Season of the (Red) Snake
It’s apparently the season of the red snake. We just encountered our first Corn Snake / Red Rat Snake (oddly enough, for its commonality) — and most recently, on a brief excursion to photograph butterflies in the northern section of the Everglades, I nearly stepped on this lovely young Orange Rat Snake at dusk. He was none too happy with our presence, and my undivided attention to his colorful mug.
Also known as the Everglades Rat Snake or Glades Rat Snake, this species is known for its calm nature (in captivity) and wide array of bright colors, making it another favorite with snake keepers. While many areas are host to the Everglades Rat Snake, Florida has a particularly high concentration — the species derives its name from the Everglades region in South Florida, where it’s said to have originated. Although prone to aggression if feeling cornered or threatened (like many animals, unsurprisingly), they are NOT dangerous, and spend much of their time in hiding — in crevices, tucked into knotholes, burrowing into holes, on trees (including palms), or on treetops (they’re great climbers). Like many Florida snakes, they’ll quickly flee to the water should they sense danger on land. They can reach lengths of 4 – 6 feet, although a few have been reported up to 7 feet — making it one of the longest snakes in North America. A single clutch can include between 7 – 27 eggs, hatching in July or September. As the snakes mature, they change from a blotchy grey to orange or sometimes red, with four standard stripes resembling their background color — with striking red eyes and a matching red tongue (the red eye can be seen in this picture). Their natural habitats are grasslands, wetlands, and swamps.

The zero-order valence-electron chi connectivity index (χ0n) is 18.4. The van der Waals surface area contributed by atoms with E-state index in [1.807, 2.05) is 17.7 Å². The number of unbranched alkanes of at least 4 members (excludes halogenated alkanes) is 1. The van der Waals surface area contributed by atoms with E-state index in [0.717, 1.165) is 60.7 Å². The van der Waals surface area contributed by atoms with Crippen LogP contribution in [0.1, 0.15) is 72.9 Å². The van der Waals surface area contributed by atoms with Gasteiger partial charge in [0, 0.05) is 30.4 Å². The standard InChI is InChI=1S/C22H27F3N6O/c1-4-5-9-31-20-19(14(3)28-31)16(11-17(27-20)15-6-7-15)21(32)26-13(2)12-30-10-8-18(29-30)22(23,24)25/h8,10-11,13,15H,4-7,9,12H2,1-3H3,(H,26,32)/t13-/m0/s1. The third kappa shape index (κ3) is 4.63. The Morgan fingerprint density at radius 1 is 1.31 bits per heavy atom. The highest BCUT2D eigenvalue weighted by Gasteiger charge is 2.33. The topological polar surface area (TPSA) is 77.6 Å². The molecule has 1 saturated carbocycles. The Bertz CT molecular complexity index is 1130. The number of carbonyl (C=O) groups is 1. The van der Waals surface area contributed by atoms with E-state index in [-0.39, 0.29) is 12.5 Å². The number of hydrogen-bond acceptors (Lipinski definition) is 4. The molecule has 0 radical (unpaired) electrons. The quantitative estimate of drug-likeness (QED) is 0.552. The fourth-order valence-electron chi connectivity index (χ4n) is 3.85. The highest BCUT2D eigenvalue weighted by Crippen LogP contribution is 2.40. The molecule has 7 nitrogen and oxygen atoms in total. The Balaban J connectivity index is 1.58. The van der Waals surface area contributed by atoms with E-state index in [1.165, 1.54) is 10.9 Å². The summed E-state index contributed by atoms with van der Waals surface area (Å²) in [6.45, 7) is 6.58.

Whenever we see snakes around our home, they’re usually non-venemous; and we ensure that they’re protected from lawnmowers and the like. Snakes keep rodent populations down — and if you live anywhere near water, you realize how large water rats can become. Snakes are our friends! If you or someone you know is afraid of them, gently relocate the snake and / or its nest. We once had a large Brown Snake manage its way into our inside closet (how, we’ll never know). Believe me, I’d — and by “I,” I mean the male — would rather have relocated that Brown Snake than a water rat.